Secondary containment of liquid stored in storage tank 11 is provided by the rib interiors and the outer wall sections 21. Monitoring of the containment means is readily accomplished when said containment space is continuous. The aperture tube or tunnel provides the communication.

Also shown in FIG. 6 are features found on a typical underground storage tank system. Thus, a manhead cover 17 with attachment means (nuts and bolts) provides a sealed primary containment of the gasoline. Access lines comprised of dispensing line 42, fill line 43 and vent pipe 44 extend through the manhead cover 17. Dispensing line 42 extends to dispenser 45.

Any of well know and commercially available monitor means are used for monitoring the spaces between ribs or the total containment space. For example, the closed space can be placed either under a non-atmospheric pressure, i.e. a positive or negative air pressure. Detection means associated with the closed space is capable of detecting any change in pressure resulting from a leak in the overlay or the storage tank. As shown in FIG. 6, there is provided a means for maintaining the closed space under a negative pressure. Conventional vacuum pump 47, together with an associated pressure regulator can be used. A pressure change sensor 48 is a part of the detection means. A pressure gauge serves this purpose adequately. Optionally, an alarm system can be electronically linked with the pressure sensor to audibly or visually warn of a preset significant pressure change. A vacuum is preferred because of a resultant increased composite strength of the storage tank system.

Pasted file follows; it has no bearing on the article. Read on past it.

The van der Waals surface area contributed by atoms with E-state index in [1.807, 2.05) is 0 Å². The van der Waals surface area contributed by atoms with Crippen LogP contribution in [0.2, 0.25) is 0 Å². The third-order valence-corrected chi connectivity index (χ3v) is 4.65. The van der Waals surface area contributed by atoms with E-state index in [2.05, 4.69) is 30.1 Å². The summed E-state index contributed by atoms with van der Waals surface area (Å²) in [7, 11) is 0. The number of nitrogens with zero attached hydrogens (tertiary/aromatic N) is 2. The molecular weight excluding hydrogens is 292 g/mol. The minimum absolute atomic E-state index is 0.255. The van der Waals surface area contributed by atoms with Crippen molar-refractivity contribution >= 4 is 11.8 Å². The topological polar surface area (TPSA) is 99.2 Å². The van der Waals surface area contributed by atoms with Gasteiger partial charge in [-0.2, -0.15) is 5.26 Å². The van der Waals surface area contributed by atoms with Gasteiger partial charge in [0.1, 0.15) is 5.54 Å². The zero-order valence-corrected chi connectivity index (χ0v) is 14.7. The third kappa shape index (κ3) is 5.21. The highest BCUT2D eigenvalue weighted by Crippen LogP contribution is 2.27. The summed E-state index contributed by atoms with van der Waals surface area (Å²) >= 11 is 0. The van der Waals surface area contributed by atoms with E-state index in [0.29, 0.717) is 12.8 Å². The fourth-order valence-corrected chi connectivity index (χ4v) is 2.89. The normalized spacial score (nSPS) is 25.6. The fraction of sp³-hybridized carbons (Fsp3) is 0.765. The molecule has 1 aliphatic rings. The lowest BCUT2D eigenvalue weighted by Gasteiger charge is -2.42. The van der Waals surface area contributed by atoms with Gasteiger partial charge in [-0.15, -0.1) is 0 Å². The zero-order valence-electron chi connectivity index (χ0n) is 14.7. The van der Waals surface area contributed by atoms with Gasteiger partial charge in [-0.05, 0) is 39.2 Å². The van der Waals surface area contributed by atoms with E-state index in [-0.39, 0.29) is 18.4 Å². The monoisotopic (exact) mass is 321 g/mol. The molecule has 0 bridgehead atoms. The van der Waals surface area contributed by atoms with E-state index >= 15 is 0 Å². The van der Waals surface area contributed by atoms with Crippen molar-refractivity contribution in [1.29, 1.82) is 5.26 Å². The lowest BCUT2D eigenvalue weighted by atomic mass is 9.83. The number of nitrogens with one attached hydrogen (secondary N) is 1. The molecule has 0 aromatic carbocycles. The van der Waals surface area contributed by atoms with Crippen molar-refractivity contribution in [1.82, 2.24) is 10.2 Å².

Another embodiment of the detection means utilizes an analyzer capable of detecting the liquid being stored. Thus, the detection means comprises the analyzer which is communication with closed space. Preferably, a vacuum means for withdrawing gaseous material from the closed space is used for the purpose of obtaining a sample. Thus, in FIG. 6, element 48 is an analyzer capable of detecting selected liquids instead of a pressure change sensor.

Still another detection means utilizes a probe which extends through the access tube 39 so as to monitor for leakage at or near the bottom of the closed space. The probe is capable of detecting preselected liquids or gases. In this embodiment, leakage will ultimately seep to the bottom of the closed space and be detected.

All the leak detection means discussed above can be electronically linked with an alarm system to audibly or visually warn of a pre-ser significant change in the closed spaces. The leak detection means and secondary containment means allow for an early warning of a deterioration of either the primary or secondary containment means thereby permitting the necessary repair work to be done before any significant soil or water contamination has occurred.